Brief Encounter (1945)

Brief Encounter (1945), directed by David Lean.

It begins at the end: a man and a woman in a railway diner, very sad. This is obviously good-bye, their last meeting. Whatever they might have said is ruined by the arrival of a noisy gossiping woman, so they don't have their final moments in private.

The rest of the movie is shown in flash-backs of the previous few weeks. They met in the same place. Both are married. We never meet his family but we do see hers and she obviously loves them: good kids, decent if dull husband.

The love affair is emotional; they never cross into physical infidelity, although we have close calls. But even that restrained, repressed degree requires lying and generates paranoia. Lying is too easy once you start. It can't go on.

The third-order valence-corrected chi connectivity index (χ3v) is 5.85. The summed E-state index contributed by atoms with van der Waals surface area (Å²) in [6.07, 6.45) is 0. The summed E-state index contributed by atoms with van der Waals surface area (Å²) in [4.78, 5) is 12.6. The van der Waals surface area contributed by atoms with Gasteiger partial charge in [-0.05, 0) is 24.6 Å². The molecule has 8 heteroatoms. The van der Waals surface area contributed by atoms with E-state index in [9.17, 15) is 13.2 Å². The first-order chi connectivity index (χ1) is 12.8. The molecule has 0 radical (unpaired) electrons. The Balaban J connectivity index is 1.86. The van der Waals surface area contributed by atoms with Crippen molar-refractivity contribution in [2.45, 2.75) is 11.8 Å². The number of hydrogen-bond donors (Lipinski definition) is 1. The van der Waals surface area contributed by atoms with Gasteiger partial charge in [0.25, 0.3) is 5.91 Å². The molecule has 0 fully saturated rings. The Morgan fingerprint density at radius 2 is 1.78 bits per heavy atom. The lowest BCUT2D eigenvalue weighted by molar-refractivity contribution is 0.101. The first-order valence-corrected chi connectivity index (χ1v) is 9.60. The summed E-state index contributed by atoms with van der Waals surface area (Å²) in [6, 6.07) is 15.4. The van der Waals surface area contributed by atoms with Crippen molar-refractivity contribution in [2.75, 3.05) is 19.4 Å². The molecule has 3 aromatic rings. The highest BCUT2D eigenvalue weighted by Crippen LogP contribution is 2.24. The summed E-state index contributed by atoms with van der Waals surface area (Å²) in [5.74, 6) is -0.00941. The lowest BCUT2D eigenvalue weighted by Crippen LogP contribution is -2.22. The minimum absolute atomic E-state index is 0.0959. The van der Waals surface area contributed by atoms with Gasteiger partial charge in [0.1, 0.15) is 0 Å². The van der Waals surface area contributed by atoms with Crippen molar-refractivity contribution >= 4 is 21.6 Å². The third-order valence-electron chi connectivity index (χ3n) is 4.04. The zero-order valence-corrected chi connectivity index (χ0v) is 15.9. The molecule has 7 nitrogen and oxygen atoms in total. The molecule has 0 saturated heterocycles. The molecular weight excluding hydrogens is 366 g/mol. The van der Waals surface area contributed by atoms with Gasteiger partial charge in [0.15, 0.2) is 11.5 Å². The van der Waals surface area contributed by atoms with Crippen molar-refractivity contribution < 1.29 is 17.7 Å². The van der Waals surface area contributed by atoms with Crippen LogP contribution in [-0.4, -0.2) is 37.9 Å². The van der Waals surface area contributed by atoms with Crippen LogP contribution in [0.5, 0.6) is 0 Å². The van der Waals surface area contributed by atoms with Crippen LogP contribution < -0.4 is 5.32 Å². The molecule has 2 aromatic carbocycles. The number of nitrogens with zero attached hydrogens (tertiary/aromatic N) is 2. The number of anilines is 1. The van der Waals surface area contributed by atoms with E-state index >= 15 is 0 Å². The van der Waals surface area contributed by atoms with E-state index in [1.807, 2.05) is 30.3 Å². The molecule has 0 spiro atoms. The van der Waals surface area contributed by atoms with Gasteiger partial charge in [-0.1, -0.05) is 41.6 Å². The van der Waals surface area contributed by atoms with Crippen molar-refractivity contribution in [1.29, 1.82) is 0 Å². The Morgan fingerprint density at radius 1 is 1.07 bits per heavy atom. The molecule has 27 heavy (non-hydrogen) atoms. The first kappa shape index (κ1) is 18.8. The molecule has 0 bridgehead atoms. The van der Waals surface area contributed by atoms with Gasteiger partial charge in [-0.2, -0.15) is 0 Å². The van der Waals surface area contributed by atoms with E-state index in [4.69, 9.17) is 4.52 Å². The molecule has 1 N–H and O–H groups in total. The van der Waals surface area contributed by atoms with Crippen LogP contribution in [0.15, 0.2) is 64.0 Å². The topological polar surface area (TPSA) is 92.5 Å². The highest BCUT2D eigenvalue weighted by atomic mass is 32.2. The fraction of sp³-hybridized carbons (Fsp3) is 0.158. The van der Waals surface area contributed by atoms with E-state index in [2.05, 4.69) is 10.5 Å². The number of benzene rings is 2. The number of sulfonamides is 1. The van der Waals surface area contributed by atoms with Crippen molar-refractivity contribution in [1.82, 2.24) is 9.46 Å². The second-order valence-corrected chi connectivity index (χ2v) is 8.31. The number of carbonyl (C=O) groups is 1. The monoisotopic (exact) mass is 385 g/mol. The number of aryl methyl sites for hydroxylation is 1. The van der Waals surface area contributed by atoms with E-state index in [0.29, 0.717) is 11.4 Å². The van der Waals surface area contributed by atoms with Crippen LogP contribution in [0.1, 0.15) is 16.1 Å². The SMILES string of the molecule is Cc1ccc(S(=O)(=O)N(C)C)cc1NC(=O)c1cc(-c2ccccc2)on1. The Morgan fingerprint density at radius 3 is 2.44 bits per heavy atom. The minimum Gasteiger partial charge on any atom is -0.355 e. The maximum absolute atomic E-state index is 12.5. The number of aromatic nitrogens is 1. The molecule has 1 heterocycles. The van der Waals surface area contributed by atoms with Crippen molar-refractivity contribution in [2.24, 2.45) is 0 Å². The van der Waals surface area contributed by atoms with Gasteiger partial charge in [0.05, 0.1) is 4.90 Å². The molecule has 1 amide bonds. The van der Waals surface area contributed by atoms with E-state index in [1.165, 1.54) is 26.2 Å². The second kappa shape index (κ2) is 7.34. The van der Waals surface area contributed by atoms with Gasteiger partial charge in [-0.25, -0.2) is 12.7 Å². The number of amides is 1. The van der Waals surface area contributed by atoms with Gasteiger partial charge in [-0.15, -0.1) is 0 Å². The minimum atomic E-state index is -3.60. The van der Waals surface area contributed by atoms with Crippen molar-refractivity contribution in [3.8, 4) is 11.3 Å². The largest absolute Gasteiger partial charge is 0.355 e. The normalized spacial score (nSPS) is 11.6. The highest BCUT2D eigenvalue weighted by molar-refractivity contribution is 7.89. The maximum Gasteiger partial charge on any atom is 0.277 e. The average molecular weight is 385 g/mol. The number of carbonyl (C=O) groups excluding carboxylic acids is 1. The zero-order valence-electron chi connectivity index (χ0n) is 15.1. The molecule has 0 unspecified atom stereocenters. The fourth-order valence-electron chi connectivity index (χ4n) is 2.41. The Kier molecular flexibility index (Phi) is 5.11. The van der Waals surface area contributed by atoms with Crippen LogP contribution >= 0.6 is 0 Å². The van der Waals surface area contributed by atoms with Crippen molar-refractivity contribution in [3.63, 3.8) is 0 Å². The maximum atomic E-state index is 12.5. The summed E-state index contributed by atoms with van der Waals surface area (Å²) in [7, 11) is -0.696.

In the end we have a few minor miracles: that they end it with some amount of dignity, that her sudden urge to suicide is prevented by she doesn't know what, and finally that her husband, although not aware of the details, understands and forgives.

This is a great classic "women's picture" and shows up on many "Best British Films" lists. Tremendously sensitive performances by Celia Johnson and Trevor Howard. The soapy nature of the story is improved by a screenplay that moves along, lovely photography, and clever lighting and transitions.

In this case I think the massive locomotives roaring through the train-yard are less of a sexual metaphor and more about the impersonal, frantic energy of modern life, leaving no time to think or stop and enjoy the moment. Their greatest act of rebellion is to break the timetables, missing their trains.

From a Noel Coward play.

Criterion Blu-ray.